Edgar Butt was born in Glovertown in 1926. Son of Joseph and Patience (nee Greening), Edgar was the last of their children and the only to be born in Glovertown. His parents moved their family from Flat Island to Glovertown in 1921, with the promise of work with the pulp and paper mill that was scheduled to open the following year.
At the age of fourteen, Edgar began working at a wood working factory owned by Arthur J. House. He worked with House for number of years in Glovertown, St. John’s, and briefly in Corner Brook, before returning to Glovertown with his wife Patricia to raise their family.
His first boat was a 31’ motor boat, built by order for a soldier returning from overseas. Edgar was nineteen at the time. “I used timbers for that one,” he says.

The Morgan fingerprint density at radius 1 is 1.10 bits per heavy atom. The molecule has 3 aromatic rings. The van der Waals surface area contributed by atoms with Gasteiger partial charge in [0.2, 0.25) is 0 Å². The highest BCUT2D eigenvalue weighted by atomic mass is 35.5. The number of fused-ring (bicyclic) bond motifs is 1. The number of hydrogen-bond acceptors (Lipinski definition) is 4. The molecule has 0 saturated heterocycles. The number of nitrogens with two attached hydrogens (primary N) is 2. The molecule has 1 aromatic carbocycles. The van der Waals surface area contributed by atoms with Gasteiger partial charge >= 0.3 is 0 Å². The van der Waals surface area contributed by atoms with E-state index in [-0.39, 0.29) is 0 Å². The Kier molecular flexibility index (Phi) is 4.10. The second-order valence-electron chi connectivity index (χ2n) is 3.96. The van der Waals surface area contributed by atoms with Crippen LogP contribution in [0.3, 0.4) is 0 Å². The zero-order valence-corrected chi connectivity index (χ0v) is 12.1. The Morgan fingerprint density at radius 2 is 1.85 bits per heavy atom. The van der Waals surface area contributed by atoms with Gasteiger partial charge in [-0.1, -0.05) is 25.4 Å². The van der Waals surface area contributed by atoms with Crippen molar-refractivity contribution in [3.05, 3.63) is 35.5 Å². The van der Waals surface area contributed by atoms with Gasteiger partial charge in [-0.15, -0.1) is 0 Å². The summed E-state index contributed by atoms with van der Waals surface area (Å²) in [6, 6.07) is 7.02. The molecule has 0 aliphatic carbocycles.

Edgar spent 26 years as the foreman in the carpentry shop at Terra Nova National Park, where he oversaw the construction of the Shanawdithit in 1962, named for the last known Beothuk woman in Newfoundland. Used as tour boat for the park, she was was 42 feet long and built from plans that were ordered from Nova Scotia. Her ribs were Nova Scotia grey oak and she was planked with local spruce, “cut up on Terra Nova Road,” Edgar recalls.
“We’d go up near the station four miles in and go alongside of the ponds. Usually by the side of a pond the trees would grow out this way,” indicating a curved shaped. “You’d know what shape you wanted… I used to go out in the winter, with a slide, cut the timber, slab it down – cut it on both sides to make it lighter – and put it on a hand cat. No skidoos, no dogs, no nothing.”